Biosingularity

Archive for August 2008

A recent study shows that popular fish oil supplements have an effect on the healing process of small, acute wounds in human skin. But whether that effect is detrimental, as researchers initially suspected, remains a mystery.

The omega-3 fatty acids found in fish oils are widely considered to benefit cardiovascular health and other diseases related to chronic inflammation because of their anti-inflammatory properties. But insufficient inflammation during the initial stage of wound healing may delay the advancement of later stages.
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Researchers at Georgetown University Medical Center have discovered that vitamin A, when applied to breast cancer cells, turns on genes that can push stem cells embedded in a tumor to morph into endothelial cells. These cells can then build blood vessels to link up to the body’s blood supply, promoting further tumor growth.
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Morphology: Thrombocytopenia, 4+ schizocytes, 3+ spherocytes, 4+ polychromatophilic rbc.

Diagnosis: Disseminated carcinomatosis with DIC

DIC With Microangiopathic Hemolytic Anemia on Flickr – Photo Sharing!.

Protein chips – or ‘protein arrays’ as they are more commonly known – are objects such as slides that have proteins attached to them and allow important scientific data about the behaviour of proteins to be gathered.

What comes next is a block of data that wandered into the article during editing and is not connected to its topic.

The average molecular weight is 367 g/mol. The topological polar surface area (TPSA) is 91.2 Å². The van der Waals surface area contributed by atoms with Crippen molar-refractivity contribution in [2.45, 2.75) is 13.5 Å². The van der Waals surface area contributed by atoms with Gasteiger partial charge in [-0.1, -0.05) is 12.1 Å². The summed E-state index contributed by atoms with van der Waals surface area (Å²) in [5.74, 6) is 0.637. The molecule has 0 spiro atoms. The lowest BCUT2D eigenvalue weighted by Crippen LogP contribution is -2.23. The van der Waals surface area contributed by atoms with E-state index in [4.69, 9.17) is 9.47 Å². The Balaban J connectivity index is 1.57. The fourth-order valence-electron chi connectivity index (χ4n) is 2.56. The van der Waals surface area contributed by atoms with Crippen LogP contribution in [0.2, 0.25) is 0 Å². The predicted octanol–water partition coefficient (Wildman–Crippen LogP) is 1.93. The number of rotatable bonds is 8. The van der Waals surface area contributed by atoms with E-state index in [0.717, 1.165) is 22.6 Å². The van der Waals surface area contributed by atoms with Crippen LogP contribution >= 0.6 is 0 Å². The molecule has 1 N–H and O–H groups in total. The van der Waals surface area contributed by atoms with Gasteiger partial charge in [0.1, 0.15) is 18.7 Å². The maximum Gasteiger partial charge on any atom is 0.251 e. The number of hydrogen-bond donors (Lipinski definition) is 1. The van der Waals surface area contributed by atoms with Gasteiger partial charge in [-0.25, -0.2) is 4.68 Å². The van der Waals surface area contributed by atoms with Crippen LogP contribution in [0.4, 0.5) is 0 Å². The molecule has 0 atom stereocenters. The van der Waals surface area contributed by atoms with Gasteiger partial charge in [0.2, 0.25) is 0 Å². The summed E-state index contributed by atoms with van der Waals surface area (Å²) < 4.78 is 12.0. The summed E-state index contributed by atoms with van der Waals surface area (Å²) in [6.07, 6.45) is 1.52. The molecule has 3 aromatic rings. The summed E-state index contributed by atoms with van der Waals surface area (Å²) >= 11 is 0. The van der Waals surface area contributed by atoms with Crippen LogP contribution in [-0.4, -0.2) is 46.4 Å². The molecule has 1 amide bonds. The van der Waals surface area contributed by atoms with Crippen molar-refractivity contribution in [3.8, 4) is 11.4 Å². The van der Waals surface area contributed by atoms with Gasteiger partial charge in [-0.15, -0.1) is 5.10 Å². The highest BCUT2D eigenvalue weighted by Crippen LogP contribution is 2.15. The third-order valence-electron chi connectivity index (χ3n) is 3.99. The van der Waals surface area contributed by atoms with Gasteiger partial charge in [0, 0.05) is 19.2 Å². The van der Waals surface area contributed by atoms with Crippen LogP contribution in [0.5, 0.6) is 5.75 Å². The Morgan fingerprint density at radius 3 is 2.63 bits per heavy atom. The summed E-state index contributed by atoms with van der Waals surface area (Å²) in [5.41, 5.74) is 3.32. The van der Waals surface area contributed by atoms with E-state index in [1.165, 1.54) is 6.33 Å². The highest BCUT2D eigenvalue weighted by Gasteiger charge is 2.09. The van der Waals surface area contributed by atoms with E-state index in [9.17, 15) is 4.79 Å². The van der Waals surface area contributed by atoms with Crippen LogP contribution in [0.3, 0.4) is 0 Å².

Functional protein arrays could give scientists the ability to run tests on tens of thousands of different proteins simultaneously, observing how they interact with cells, other proteins, DNA and drugs.
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Cocoa flavanols, the unique compounds found naturally in cocoa, may increase blood flow to the brain, according to new research published in the Neuropsychiatric Disease and Treatment journal. The researchers suggest that long-term improvements in brain blood flow could impact cognitive behavior, offering future potential for debilitating brain conditions including dementia and stroke.
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Segway inventor Dean Kamen is looking to re-invent the prosthetic arm. IEEE Spectrum caught up with Kamen and one of his “test pilots,” to see the robotic arm (named after Luke Skywalker’s articficial limb) in action.

Scientists have identified about two dozen genes that control embryonic stem cell fate. The genes may either prod or restrain stem cells from drifting into a kind of limbo, they suspect. The limbo lies between the embryonic stage and fully differentiated, or specialized, cells, such as bone, muscle or fat.

By knowing the genes and proteins that control a cell’s progress toward the differentiated form, researchers may be able to accelerate the process — a potential boon for the use of stem cells in therapy or the study of some degenerative diseases, the scientists say.
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